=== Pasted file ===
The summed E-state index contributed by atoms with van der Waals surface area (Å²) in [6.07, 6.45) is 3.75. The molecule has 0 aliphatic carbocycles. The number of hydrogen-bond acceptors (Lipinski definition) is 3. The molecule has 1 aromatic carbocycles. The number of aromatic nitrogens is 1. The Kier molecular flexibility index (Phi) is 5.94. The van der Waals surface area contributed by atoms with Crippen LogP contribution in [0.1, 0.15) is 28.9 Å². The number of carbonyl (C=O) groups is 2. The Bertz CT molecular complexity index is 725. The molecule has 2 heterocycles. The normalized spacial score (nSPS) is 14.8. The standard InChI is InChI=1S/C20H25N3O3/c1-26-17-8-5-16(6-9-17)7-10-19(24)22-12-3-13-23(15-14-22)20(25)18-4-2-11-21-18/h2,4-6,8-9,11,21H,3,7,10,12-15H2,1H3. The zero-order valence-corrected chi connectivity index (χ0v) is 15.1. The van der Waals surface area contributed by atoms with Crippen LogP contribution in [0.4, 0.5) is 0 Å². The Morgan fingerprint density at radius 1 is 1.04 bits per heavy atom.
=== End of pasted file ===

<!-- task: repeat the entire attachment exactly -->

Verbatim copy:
The summed E-state index contributed by atoms with van der Waals surface area (Å²) in [6.07, 6.45) is 3.75. The molecule has 0 aliphatic carbocycles. The number of hydrogen-bond acceptors (Lipinski definition) is 3. The molecule has 1 aromatic carbocycles. The number of aromatic nitrogens is 1. The Kier molecular flexibility index (Phi) is 5.94. The van der Waals surface area contributed by atoms with Crippen LogP contribution in [0.1, 0.15) is 28.9 Å². The number of carbonyl (C=O) groups is 2. The Bertz CT molecular complexity index is 725. The molecule has 2 heterocycles. The normalized spacial score (nSPS) is 14.8. The standard InChI is InChI=1S/C20H25N3O3/c1-26-17-8-5-16(6-9-17)7-10-19(24)22-12-3-13-23(15-14-22)20(25)18-4-2-11-21-18/h2,4-6,8-9,11,21H,3,7,10,12-15H2,1H3. The zero-order valence-corrected chi connectivity index (χ0v) is 15.1. The van der Waals surface area contributed by atoms with Crippen LogP contribution in [0.4, 0.5) is 0 Å². The Morgan fingerprint density at radius 1 is 1.04 bits per heavy atom.